So the result is that English is my Mother Tongue. It is the basis for my understanding of the world. While certainly I have an affinity for a number of foreign expressions and modes of understanding based on my study of those languages (Latin, Spanish, Irish, Sanskrit, German) or my exposure to them (Plattdeusch, Hawaiian, Creole) I will remain only a “literary speaker” of English. Sad that this is true, it seems to me. Perhaps that is too self-limiting.

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for Robert Leroy Litzenberg (1928-1993)

My father was a Gemini.
To some that may serve or suffice
to explain him; and to deny
it as a factor is a lie.

For those signed twins are often twice
as hard to know or understand
compared to more singular signs,
and often this polarized land
leaves surefoots, like us Goats, unmanned —
that fate could have well been mine.

For we often failed to see things
eye to eye; his moods were fickle,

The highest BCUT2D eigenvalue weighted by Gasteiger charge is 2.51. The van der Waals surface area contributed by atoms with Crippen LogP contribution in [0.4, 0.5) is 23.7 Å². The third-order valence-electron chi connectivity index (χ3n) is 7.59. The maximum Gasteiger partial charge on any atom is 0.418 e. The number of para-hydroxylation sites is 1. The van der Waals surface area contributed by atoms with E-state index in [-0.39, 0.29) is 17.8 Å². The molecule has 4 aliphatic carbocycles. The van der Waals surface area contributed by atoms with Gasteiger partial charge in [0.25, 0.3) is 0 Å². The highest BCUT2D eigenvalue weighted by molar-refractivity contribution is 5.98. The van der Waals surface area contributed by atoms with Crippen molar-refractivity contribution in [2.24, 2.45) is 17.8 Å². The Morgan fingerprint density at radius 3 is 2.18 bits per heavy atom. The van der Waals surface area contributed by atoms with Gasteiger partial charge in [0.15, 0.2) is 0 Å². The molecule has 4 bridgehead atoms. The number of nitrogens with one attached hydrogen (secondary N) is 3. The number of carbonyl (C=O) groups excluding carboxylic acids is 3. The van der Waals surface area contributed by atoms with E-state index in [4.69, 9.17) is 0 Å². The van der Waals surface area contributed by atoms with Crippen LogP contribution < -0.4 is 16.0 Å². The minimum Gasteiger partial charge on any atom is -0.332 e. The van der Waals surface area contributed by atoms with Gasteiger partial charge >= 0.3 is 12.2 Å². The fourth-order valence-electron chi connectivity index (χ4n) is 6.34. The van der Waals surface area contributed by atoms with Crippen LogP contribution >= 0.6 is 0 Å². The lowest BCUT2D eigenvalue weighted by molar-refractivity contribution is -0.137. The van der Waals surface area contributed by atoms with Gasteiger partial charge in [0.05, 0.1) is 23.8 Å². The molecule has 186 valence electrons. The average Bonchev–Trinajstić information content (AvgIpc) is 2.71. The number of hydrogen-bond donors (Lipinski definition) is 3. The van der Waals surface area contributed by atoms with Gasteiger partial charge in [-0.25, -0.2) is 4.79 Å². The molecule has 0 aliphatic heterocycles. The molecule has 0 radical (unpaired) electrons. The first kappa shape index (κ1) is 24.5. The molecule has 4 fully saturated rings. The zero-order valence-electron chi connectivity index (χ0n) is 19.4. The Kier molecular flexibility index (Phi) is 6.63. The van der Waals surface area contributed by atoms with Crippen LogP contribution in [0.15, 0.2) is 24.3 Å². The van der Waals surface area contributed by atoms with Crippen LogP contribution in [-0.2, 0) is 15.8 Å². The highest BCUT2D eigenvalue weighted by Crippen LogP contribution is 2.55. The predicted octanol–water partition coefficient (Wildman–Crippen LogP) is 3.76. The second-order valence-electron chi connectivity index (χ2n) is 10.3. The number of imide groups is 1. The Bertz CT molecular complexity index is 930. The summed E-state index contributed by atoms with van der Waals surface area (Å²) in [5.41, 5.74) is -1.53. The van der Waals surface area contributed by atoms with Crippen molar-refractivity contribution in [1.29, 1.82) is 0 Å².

and lead to hot shouts and fist swings
then quickly bounced back, on cool springs.

I wouldn’t have bet a nickel
On the way he’d take awful news.

Sometimes it was good to be gone
or failing that, sickly and wan;
Either way, you’d end with a bruise
or a sore rear end to sit on.

But despite his faults (he had them)
and the years I hated his guts,
I realized he wasn’t dim;
so after school I worked for him,
tho’ that might seem to some quite nuts.

Because I’d never heard him lie,
or hold another man’s beliefs;
and not a single year went by
when he didn’t work hard, and try
to give us a chance for less grief
than he’d had growing to a man.

Of all the things he gave to me
so few are more than grains of sand,
or memories of a quick backhand,
except for his integrity.

03 SEP 2003

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Your Father’s Son

Most men come here broken,
but you appear undefiled
despite the years you must have spent
out roaming in the wild;
and when I asked you for your name,
you offered up naught but a smile.
No, you are not mild nor meek at heart,
for you are your father’s child.

Most men arrive hungry,
but you mention only thirst,
as if you’d come across the desert,
scorched by sun and cursed;
and when I looked into your eyes,
I saw no dam had burst.
Though your mother tried to shape you,
you were your father’s first.

You wonder of the lesson?
well, it’s already begun;
and we will speak again, in time,
when this lesson is done.
No, there is naught to give you
save the space and leave to run –
for you are complete within yourself,
you are your father’s son.

07 JUL 2003